Happiness index shows South Africans are furious about load shedding – and it could lead to protests | News24



South Africans are expressing anger at the latest round of load shedding.

  • South Africans have expressed increased anger at the latest round of load shedding.
  • A happiness index has found that South Africans are at a low level happiness.
  • Increasing emotions of anger and fear can lead to protests and crime, an expert has warned.

The announcement of Stage 6 load shedding has caused increased feelings of fear, anger and disgust among South Africans, according to an index measuring happiness. And the expert behind the index has warned that should the levels of anger increase, South Africa could face more strikes, protests and crime.

According to data released by the University of Johannesburg (UJ), the overall happiness of South Africans dropped below average on Sunday when Eskom announced Stage 6 power outages.

Based on the Gross National Happiness index, the happiness of South Africans dropped below the average of 6.85 (2022) to 6.44 on Sunday.

The index can measure happiness in real-time using sentiment analysis when applied to a live feed of tweets. It was developed in 2019 by well-being economists Professor Talita Greyling from UJ and Dr Stephanié Rossouw from Auckland University of Technology in New Zealand.

The negative emotions, as seen in the tweets measured, reflected disappointment, anger and distrust of government officials, as well as fear of higher unemployment and poverty. The index hit its lowest level since April 2022 – a month marked by devastating floods and landslides in KwaZulu-Natal alongside load shedding.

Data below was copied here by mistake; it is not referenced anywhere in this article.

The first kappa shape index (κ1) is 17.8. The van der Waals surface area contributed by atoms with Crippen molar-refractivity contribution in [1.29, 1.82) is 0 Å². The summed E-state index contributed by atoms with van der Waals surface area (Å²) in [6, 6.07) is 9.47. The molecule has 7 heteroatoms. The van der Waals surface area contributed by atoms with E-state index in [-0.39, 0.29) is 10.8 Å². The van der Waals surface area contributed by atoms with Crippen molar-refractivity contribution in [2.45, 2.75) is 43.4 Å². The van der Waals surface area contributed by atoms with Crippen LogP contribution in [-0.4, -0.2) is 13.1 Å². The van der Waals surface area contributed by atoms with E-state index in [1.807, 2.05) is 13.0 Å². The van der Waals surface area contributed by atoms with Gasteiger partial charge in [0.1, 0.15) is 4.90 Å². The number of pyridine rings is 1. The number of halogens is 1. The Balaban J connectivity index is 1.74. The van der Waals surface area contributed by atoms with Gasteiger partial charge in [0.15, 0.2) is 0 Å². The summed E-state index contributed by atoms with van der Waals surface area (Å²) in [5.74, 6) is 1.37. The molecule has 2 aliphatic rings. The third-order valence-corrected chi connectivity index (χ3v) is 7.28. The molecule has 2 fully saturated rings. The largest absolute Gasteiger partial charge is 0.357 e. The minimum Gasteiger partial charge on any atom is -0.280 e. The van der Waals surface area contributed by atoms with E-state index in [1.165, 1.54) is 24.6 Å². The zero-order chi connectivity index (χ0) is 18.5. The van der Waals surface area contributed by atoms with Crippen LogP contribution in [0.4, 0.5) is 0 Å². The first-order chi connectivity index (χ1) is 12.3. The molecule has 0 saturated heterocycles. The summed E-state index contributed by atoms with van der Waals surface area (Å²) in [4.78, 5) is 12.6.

READ: Cyril Ramaphosa | To realise our economy’s potential, we need to fix the electricity crisis

The index makes use of natural language processing (machine learning methods) and applies a balancing algorithm to derive happiness and eight emotion measures per hour. It has since been accepted as official statistical data in New Zealand.

The index is important because most economic indicators don’t capture the impact on human emotions and well-being, even though these feelings drive people’s decisions, according to Greyling.

Greyling said measuring human emotions was essential for policy makers because their aim was to increase the well-being of citizens. Income was not an accurate measure of well-being, said Greyling, which was why she and Rossouw developed an index that looked beyond that.

“One way to measure well-being is to ask people how satisfied they are with their lives. It’s a very good indication,” she said.

“You would usually measure this in a survey but that can be costly and time-consuming. So, we turned to Big Data and machine learning, and use them to analyse the sentiment and emotion underlying tweets.”

The index can measure the mood in a country hourly and measures eight different emotions.

The mood among South Africans showed a definite shift after the announcement of Stage 6 load shedding over the weekend, said Greyling, dropping to almost its lowest level since 2020 at the height of the Covid-19 pandemic.

If anger continued to increase, there could be far-reaching consequences, said Greyling.

She added:

How people feel influences how they behave. The index can be used in predictions, and we’ve seen that if people are angry, it could lead to strikes.

Greyling said the index showed anger around the time of former president Jacob Zuma’s imprisonment in 2021, which was followed by unrest and looting that saw more than 300 people die in KwaZulu-Natal and Gauteng.

She said the analysis showed that South Africans were fed up with what they saw as broken promises by the government and demanded solutions to the growing energy crisis.

“People are unhappy, and the anger is increasing. That could lead to strikes, and we could see an increased crime element with that. People are worried about the economy, unemployment and poverty,” she said.




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